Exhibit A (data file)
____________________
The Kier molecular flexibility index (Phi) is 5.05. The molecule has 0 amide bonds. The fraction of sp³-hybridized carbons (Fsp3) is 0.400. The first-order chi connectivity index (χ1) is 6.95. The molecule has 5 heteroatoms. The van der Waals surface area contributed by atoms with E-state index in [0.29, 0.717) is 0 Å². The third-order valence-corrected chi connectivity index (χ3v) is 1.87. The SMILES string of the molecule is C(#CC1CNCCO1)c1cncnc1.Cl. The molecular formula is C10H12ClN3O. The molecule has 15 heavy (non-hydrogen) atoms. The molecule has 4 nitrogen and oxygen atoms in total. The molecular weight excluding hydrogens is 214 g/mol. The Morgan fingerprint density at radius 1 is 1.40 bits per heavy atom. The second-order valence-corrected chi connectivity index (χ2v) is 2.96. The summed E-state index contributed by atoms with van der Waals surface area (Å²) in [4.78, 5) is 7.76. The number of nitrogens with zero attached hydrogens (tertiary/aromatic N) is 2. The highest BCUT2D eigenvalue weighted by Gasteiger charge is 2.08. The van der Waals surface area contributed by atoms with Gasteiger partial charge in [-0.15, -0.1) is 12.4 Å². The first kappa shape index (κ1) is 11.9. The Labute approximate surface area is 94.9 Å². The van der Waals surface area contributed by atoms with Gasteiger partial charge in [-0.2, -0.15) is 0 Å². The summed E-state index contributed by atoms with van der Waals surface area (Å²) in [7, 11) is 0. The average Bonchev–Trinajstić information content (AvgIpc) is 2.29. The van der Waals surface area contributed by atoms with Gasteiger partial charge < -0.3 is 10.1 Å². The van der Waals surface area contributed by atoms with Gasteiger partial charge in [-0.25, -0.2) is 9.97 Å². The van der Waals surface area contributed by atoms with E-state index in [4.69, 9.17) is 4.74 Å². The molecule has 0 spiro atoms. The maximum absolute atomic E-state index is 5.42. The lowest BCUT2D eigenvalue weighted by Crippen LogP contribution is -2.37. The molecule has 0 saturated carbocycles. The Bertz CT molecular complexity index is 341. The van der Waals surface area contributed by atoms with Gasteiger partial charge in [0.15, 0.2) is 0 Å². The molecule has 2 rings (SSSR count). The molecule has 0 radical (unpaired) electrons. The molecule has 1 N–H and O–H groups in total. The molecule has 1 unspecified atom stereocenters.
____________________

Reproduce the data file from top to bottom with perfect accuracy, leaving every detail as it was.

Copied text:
The Kier molecular flexibility index (Phi) is 5.05. The molecule has 0 amide bonds. The fraction of sp³-hybridized carbons (Fsp3) is 0.400. The first-order chi connectivity index (χ1) is 6.95. The molecule has 5 heteroatoms. The van der Waals surface area contributed by atoms with E-state index in [0.29, 0.717) is 0 Å². The third-order valence-corrected chi connectivity index (χ3v) is 1.87. The SMILES string of the molecule is C(#CC1CNCCO1)c1cncnc1.Cl. The molecular formula is C10H12ClN3O. The molecule has 15 heavy (non-hydrogen) atoms. The molecule has 4 nitrogen and oxygen atoms in total. The molecular weight excluding hydrogens is 214 g/mol. The Morgan fingerprint density at radius 1 is 1.40 bits per heavy atom. The second-order valence-corrected chi connectivity index (χ2v) is 2.96. The summed E-state index contributed by atoms with van der Waals surface area (Å²) in [4.78, 5) is 7.76. The number of nitrogens with zero attached hydrogens (tertiary/aromatic N) is 2. The highest BCUT2D eigenvalue weighted by Gasteiger charge is 2.08. The van der Waals surface area contributed by atoms with Gasteiger partial charge in [-0.15, -0.1) is 12.4 Å². The first kappa shape index (κ1) is 11.9. The Labute approximate surface area is 94.9 Å². The van der Waals surface area contributed by atoms with Gasteiger partial charge in [-0.2, -0.15) is 0 Å². The summed E-state index contributed by atoms with van der Waals surface area (Å²) in [7, 11) is 0. The average Bonchev–Trinajstić information content (AvgIpc) is 2.29. The van der Waals surface area contributed by atoms with Gasteiger partial charge < -0.3 is 10.1 Å². The van der Waals surface area contributed by atoms with Gasteiger partial charge in [-0.25, -0.2) is 9.97 Å². The van der Waals surface area contributed by atoms with E-state index in [4.69, 9.17) is 4.74 Å². The molecule has 0 spiro atoms. The maximum absolute atomic E-state index is 5.42. The lowest BCUT2D eigenvalue weighted by Crippen LogP contribution is -2.37. The molecule has 0 saturated carbocycles. The Bertz CT molecular complexity index is 341. The van der Waals surface area contributed by atoms with Gasteiger partial charge in [0.15, 0.2) is 0 Å². The molecule has 2 rings (SSSR count). The molecule has 0 radical (unpaired) electrons. The molecule has 1 N–H and O–H groups in total. The molecule has 1 unspecified atom stereocenters.